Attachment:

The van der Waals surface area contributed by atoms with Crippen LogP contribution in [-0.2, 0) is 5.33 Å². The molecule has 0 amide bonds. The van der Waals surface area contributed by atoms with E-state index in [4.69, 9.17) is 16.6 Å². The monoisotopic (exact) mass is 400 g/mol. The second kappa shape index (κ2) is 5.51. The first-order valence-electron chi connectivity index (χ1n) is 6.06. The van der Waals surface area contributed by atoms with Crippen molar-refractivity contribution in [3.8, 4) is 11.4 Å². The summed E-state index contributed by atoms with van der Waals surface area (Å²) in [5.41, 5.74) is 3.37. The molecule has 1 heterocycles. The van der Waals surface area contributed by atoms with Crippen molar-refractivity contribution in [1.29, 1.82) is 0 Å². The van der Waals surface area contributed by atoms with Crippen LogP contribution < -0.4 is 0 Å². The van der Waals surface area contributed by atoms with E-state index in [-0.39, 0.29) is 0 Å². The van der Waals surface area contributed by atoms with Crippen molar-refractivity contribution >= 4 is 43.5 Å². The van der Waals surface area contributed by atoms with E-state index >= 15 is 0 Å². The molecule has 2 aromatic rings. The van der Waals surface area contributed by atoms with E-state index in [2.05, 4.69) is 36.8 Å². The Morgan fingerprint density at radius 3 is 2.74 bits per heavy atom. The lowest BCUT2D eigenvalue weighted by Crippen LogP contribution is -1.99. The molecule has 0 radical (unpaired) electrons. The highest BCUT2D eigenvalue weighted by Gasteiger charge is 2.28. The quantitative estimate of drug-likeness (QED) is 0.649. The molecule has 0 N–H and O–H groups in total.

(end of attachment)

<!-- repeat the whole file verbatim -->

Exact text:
The van der Waals surface area contributed by atoms with Crippen LogP contribution in [-0.2, 0) is 5.33 Å². The molecule has 0 amide bonds. The van der Waals surface area contributed by atoms with E-state index in [4.69, 9.17) is 16.6 Å². The monoisotopic (exact) mass is 400 g/mol. The second kappa shape index (κ2) is 5.51. The first-order valence-electron chi connectivity index (χ1n) is 6.06. The van der Waals surface area contributed by atoms with Crippen molar-refractivity contribution in [3.8, 4) is 11.4 Å². The summed E-state index contributed by atoms with van der Waals surface area (Å²) in [5.41, 5.74) is 3.37. The molecule has 1 heterocycles. The van der Waals surface area contributed by atoms with Crippen molar-refractivity contribution in [1.29, 1.82) is 0 Å². The van der Waals surface area contributed by atoms with Crippen LogP contribution < -0.4 is 0 Å². The van der Waals surface area contributed by atoms with E-state index in [-0.39, 0.29) is 0 Å². The van der Waals surface area contributed by atoms with Crippen molar-refractivity contribution >= 4 is 43.5 Å². The van der Waals surface area contributed by atoms with E-state index >= 15 is 0 Å². The molecule has 2 aromatic rings. The van der Waals surface area contributed by atoms with E-state index in [2.05, 4.69) is 36.8 Å². The Morgan fingerprint density at radius 3 is 2.74 bits per heavy atom. The lowest BCUT2D eigenvalue weighted by Crippen LogP contribution is -1.99. The molecule has 0 radical (unpaired) electrons. The highest BCUT2D eigenvalue weighted by Gasteiger charge is 2.28. The quantitative estimate of drug-likeness (QED) is 0.649. The molecule has 0 N–H and O–H groups in total.